In this utopian world, the would be no silly debates whether a Type 1 diabetes patient can have blood sugar strips and indeed, they can choose whatever meter suits them best. If due to any reason they come into a hospital,they will always have a specialist team seeing them within 30 minutes, if not less, have a dedicated ward for patients with Type 1 diabetes and oh yes, a service which runs 7 days a week, not 5 days.
Each admission to hospital would be reviewed by the specialist team internally to assess whether it could have been prevented...and whether the patient was appropriately treated by all healthcare professionals within the hospital.Specialist teams would also work with local schools, universities and councils to raise the profile of type 1 diabetes, improve awareness and education....

Am sure have missed out lots, but for starters that will do. So...possible or just fantasy? As someone who has been dealing with NHS finances and have got a reasonable service in place....there are some bits here which needs negotiation...but you know what...the amazing thing is...the majority of those is do-able.....yes..absolutely do-able.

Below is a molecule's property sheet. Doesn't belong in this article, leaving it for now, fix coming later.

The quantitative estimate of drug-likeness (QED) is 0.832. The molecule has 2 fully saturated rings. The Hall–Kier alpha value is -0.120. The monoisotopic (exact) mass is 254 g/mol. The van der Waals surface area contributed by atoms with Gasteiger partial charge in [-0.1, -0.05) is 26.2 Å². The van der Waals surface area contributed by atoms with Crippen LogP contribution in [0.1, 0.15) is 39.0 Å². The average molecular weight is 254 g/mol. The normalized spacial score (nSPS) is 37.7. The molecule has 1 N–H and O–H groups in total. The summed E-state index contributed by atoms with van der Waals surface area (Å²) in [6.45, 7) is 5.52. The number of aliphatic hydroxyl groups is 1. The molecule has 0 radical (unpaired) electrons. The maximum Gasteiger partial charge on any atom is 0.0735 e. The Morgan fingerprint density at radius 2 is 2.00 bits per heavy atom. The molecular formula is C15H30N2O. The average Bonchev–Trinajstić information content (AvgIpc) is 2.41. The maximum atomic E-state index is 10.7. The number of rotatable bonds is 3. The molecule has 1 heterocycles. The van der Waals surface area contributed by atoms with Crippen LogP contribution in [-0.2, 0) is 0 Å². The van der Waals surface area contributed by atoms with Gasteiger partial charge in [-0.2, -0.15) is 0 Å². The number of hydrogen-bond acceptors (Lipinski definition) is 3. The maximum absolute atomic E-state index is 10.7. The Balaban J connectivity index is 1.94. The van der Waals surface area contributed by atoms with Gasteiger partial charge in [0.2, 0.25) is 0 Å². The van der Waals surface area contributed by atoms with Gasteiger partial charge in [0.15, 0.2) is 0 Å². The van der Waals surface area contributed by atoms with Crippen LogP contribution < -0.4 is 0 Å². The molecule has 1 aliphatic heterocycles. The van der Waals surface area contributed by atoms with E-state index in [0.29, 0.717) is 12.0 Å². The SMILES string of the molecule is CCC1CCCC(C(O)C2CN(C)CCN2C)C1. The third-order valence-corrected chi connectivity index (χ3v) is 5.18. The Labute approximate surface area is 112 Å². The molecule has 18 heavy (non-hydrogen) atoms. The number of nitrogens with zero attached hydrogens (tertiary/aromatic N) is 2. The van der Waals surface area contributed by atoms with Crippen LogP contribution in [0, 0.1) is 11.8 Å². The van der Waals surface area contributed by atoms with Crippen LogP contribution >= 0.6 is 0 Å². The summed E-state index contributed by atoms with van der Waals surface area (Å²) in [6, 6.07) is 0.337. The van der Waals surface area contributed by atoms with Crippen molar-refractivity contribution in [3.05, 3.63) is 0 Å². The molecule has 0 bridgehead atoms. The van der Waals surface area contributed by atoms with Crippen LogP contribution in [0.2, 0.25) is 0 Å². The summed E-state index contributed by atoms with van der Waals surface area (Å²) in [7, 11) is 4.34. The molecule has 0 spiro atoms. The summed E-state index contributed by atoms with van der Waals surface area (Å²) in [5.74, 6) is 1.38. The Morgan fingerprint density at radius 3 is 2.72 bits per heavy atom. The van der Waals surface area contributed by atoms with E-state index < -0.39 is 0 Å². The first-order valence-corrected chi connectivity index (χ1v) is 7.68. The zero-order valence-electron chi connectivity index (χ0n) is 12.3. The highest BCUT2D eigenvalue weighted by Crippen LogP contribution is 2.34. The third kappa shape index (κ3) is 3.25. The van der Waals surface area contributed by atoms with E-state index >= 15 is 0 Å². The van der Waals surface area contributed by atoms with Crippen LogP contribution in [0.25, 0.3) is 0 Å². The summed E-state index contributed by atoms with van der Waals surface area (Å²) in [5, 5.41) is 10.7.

We profess to have service which listens to patients..I would challenge that concept. Robert Tattersall once said.." It is very easy to manage diabetes...badly". We seem to have chosen the easy way out...is utopia actually achievable? is it simply about money? I would venture to say it probably isn't...much of it is also due to attitudes, cynicism and the resistance to doing things..differently.
But talk is cheap...it's easy to fantasise and put down in a blog concepts of fantasy...is that what I hear you say? So here goes....today on World Diabetes Day, I promise anyone with Type 1 diabetes this. I can't change the system in this country overnight but certainly can make things happen where I am.